9. Six key strategies for developing the arts and heritage sectors are proposed:


i). Develop a strong arts and cultural base


          Expose students to the arts as an aesthetic experience as well as to broaden their understanding and appreciation of the creative possibilities in our world. The current Arts Education Programme should be expanded with additional funding of another $400,000 per annum. Consider expanding the role of the Arts Education Council to include overseeing the systematic introduction of arts education at the junior college, secondary and primary school levels.

          Set up a Singapore Studies Department or Programme at the NUS to offer courses relating to the people, society, heritage and culture of Singapore.

          Allocate $500,000 a year for the next 5 years for the National Arts Council (NAC) to fund or undertake research and documentation projects in culture.


ii) Develop flagship and major arts companies


          Allocate to NAC an additional $5 million per annum over the next 5 years to support up to 8 major arts companies. Funding could be on a 2-year cycle to give arts groups greater flexibility.

          Provide $200,000 per annum to develop technical and managerial skills among our arts and heritage managers and administrators.


iii) Recognise and groom talent


Mount concerted effort to discover, groom and recognise artistic talents. Initiatives recommended include:


          Beef up scholarship funding by $300,000 per annum to send local and foreign talents for training.

          Set up a "New Artist Discovery Scheme" with an initial sum of $200,000 per annum to fund promising projects proposed by fresh talents.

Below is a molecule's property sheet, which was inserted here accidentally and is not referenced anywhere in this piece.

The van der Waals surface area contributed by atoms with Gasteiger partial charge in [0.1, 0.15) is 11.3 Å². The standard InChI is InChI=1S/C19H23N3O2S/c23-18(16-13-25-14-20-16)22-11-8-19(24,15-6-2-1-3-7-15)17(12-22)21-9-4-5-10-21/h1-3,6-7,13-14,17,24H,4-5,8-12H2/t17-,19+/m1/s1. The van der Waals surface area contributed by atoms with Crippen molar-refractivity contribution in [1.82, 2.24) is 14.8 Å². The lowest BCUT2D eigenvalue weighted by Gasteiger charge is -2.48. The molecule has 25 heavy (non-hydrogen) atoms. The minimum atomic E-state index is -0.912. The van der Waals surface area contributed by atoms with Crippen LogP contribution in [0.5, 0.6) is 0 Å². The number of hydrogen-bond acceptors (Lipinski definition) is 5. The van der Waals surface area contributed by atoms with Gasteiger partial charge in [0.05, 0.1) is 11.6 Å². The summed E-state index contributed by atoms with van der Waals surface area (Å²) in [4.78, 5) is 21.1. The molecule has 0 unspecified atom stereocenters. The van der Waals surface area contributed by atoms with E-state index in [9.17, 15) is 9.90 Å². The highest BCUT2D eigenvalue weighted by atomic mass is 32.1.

Accord greater recognition to Singaporean artists or arts groups who have attained high standards of excellence in their field. They could be designated as cultural ambassadors or recognised as arts laureates. Create an annual $200,000 fund to support projects or commission works by recipients of Cultural Medallions.

          Upgrade the current Singapore Youth Festival (SYF) into an international event that will include the participation of foreign schools. The Ministry of Education, National Youth Council and NAC should work together to develop the SYF into an event to showcase young and budding talents.


iv) Provide good infrastructure and facilities


          Expand NAC's successful Arts Housing Scheme to include a further 7,000 square metres over the next 5-7 years. Arts housing should expand strategically and systematically to create belts of cultural activities.

          Consider building film-making facilities such as a standard film studio coupled with a digital studio within the next five years to establish Singapore as the regional hub for post-production work in films.

          Continue to cater for good cultural facilities such as the extension of the Singapore History Museum, the refurbishment of Old Parliament House as an arts and cultural centre, and the development of a national arts gallery at Queen Street.


v) Go international


          Allocate an additional $700,000 per annum for NAC to reinforce our efforts to promote our artists overseas and for NHB to bring our exhibitions overseas. This fund can also be used to help our overseas missions showcase our arts and heritage.

          Strengthen cultural relations with other countries to facilitate cultural exchanges and forge partnerships with other cultural agencies.

          Encourage and facilitate international co-productions and collaborations involving Singapore and overseas talent.


vi) Develop an arts & cultural 'renaissance' economy


Create vibrant arts and cultural activities: